The following article is provided courtesy of CCH, Inc.
The current method of taxing mutual funds investors is discriminatory, unfair and economically counterproductive, according to a new study released on April 23 by the Joint Economic Committee (JEC). The study, "The Taxation of Mutual Funds Investors, Saving and Investment," highlights a reported defect in the tax law that imposes capital gains taxes on mutual fund investors although their shares have plunged in value.
"This study shows the need to change the tax law so that it does not impose punitive taxes on ordinary middle-class taxpayers attempting to save for retirement, education, medical and other needs," said Rep. Jim Saxton, R- N.J., Joint Economic Committee Chairman. "This feature of the tax law is one of the worst examples of how our tax system is biased against personal saving and investment, and is literally economically counterproductive," he said.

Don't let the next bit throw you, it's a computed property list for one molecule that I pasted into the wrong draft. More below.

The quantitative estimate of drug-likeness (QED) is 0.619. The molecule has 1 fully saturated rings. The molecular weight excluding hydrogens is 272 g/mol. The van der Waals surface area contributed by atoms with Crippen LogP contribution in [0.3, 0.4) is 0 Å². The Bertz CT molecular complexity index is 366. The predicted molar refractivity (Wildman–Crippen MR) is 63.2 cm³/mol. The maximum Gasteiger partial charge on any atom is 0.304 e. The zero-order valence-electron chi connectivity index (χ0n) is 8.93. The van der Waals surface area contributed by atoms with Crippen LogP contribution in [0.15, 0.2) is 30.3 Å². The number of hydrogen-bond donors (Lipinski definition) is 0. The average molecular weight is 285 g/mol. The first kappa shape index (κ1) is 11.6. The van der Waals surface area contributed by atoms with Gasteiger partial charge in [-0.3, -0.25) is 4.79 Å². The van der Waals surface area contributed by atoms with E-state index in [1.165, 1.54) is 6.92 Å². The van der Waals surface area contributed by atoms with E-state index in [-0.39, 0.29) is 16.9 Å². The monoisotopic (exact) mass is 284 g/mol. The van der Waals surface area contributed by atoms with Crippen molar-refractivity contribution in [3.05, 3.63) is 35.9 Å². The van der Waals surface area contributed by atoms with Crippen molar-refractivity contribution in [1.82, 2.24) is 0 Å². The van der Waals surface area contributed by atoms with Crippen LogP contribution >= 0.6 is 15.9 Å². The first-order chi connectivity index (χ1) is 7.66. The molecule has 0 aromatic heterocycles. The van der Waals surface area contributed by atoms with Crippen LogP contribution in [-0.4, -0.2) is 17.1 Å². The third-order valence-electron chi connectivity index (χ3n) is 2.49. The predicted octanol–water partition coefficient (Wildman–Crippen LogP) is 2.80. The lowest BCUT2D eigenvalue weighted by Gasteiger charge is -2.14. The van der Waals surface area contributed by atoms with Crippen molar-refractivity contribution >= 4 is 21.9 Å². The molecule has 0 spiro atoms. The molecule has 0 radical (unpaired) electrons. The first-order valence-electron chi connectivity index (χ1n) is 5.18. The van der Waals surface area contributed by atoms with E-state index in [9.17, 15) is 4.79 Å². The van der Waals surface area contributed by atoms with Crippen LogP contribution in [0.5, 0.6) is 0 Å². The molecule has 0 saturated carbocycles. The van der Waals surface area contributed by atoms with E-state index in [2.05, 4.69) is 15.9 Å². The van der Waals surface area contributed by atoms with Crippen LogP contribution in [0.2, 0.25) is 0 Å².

Representative Saxton on January 3 introduced a bill (HR 168) in the House that would amend the Internal Revenue Code to allow individuals an exclusion from gross income for certain amounts of capital gains distributions from regulated investment companies.